Becoming an Industry Student Mentor Has Been a Win-Win for Brad McPherson and UNB

Author: Engineering Alumni Office

Posted on Dec 6, 2018

Category: Alumni Spotlight

St. Stephen native Brad McPherson (BScCHE’05) may not have traveled far up the highway to work in Fredericton, but his career has expanded in many directions on paths that he never would have guessed.

Brad McPherson UNB

With an interest in joining the wrestling team at UNB, McPherson needed to figure out what he would study. He liked chemistry in high school and was interested in problem-solving, so chemical engineering seemed to make sense. After graduating he did a short stint with a municipality in New Brunswick on an energy efficiency project and then took a government contract as an Approval Coordinator for the industrial processes and energy manufacturing sectors at the Department of Environment. With that contract expiring, he got an opportunity to return to St. Stephen to work at Flakeboard Company Ltd (now ARAUCO) as a chemical technical coordinator in their resin plant. “I had this big fancy lab to work in and was involved in everything from resin manufacturing to the finished product. It was a fun job and I gained a ton of experience on the industrial side.”

Brad’s next move was back to the Department of Environment & Local Government as an approvals regulator for municipal, private, and Crown-owned water & wastewater systems. “I had the chance to work on a very broad range of projects and infrastructure and learned a lot,” he says.

It was during his stint here that he applied to become a design mentor for the capstone design course at UNB. The year-long fourth-year course has student teams working with clients on a real-life problem to come up with a design solution. Each team has an industry co-mentor (separate from the client) and a faculty academic co-mentor. Students are graded by their mentors and their projects are judged by their clients at the end of the year.

“I began mentoring because I thought it would be something interesting as well as provide that little bit extra of engineering, plus it would fit my schedule since it’s very flexible as far as the hours dedicated to it. It’s become so much more than an interesting side opportunity. It makes me do research and re-learn principles and keeps me on my game. It provides me a chance to liaise with industry and broaden my professional network. And it’s immensely satisfying to help students learn and mature.”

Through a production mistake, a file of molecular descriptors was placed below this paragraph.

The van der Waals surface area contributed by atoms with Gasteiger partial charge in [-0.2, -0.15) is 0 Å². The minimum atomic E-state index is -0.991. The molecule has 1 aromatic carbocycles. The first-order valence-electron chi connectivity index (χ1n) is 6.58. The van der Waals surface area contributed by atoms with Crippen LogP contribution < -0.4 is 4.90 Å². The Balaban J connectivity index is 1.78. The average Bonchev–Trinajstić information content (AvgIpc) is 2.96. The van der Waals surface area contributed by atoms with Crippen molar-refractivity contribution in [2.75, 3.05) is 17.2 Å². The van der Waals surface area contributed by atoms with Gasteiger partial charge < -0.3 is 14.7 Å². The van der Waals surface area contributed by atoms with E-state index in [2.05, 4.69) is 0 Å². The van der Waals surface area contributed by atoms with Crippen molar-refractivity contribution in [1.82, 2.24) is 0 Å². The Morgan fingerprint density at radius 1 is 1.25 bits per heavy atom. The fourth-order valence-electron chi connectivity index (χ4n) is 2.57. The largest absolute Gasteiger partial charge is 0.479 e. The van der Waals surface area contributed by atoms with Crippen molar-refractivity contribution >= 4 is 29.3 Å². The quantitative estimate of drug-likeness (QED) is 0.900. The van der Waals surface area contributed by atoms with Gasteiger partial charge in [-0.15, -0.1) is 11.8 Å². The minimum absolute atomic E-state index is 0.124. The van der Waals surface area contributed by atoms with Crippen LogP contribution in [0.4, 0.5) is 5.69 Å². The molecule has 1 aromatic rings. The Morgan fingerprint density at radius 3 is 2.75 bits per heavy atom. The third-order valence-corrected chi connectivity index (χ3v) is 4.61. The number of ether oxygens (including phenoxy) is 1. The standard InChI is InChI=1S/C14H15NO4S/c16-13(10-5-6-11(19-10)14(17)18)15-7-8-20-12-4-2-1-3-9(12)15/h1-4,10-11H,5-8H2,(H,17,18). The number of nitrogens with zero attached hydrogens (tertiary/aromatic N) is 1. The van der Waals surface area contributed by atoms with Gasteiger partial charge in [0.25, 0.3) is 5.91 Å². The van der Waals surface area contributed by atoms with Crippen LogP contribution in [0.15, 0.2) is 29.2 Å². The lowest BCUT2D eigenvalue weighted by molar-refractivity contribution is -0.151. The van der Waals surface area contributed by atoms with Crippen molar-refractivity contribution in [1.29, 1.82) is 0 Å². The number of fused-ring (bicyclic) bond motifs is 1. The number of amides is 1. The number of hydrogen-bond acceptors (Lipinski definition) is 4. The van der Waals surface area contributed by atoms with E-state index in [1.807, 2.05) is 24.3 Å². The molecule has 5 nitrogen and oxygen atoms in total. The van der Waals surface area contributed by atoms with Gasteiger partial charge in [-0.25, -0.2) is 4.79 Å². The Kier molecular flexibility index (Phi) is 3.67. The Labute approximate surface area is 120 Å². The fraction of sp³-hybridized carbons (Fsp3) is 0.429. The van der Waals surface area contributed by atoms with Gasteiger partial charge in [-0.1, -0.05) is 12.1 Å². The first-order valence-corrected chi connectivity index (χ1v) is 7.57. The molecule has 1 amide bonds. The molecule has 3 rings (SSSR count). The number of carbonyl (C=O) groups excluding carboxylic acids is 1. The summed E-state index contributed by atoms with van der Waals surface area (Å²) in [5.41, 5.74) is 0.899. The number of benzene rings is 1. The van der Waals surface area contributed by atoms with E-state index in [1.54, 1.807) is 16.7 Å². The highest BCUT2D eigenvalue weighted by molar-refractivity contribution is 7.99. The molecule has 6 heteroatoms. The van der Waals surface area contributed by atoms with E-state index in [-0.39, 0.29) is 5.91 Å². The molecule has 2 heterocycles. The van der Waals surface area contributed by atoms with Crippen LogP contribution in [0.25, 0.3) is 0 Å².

As a mentor, Brad takes on a wide range of student projects, everything from shellfish waste to oil refinery redesign to pulp mill section refurbishments. This year, he’s working with two student teams, including one that’s a multidisciplinary team made up of both chemical and mechanical engineering students. That team is working with Northern Pulp on reforming the evaporator and recovery boiler sections of the plant which are currently near capacity.

“I spend an hour a week with each team, plus do some of my own research as well as marking. I help them work through 8 milestones throughout the year, and guide them on design, on report writing and presenting to the client and also on collaborating as a team. Especially with the multidisciplinary team, their thinking is fundamentally different, so they have to learn to understand each other's disciplines and turn their ideas into something that will work for the client. They gain a better understanding of what it takes to be successful in industry. There are a lot of valuable life lessons learned throughout the year.”

Brads UNB experience with students has led to becoming a part-time stipend instructor in the chemical engineering department. “Teaching is the hardest thing I’ve ever done, but I really feel that adding professional experience through interactive classes to the other lectures and labs that students take is important to their overall education.”

In 2016, Bradley was seconded to the Executive Council Office as a project executive to facilitate and strategize around economic development and job growth in both the public and private sectors in New Brunswick. “My technical background plus the projects I was exposed to as a mentor gave me the experience necessary to determine if a project met New Brunswick’s model and criteria for economic growth.”

Earlier this year, Brad moved into the role of Director of Business Development (Tech Innovation, and Business Partnerships) within the Department of Energy & Resource Development. He works on forestry, mining, agriculture, aquaculture and fisheries projects to help strengthen economic development and innovation.

“My broad range of experience - both through jobs and through UNB mentor work on various projects - has really allowed me to build my knowledge and keep current on new research and best practices. It’s also given me a strong network of industry contacts that’s hugely helpful. My career trajectory is perhaps not typical of a chemical engineer, but it’s been very satisfying and interesting. I’m looking forward to more growth and moving NB ahead in the future!”

To learn more about becoming a mentor for fourth-year engineering students at UNB or to have your company become an industry client, see details on the website, and email Dr. Couturier Mentors can live anywhere across Canada and meet with students via online video connection.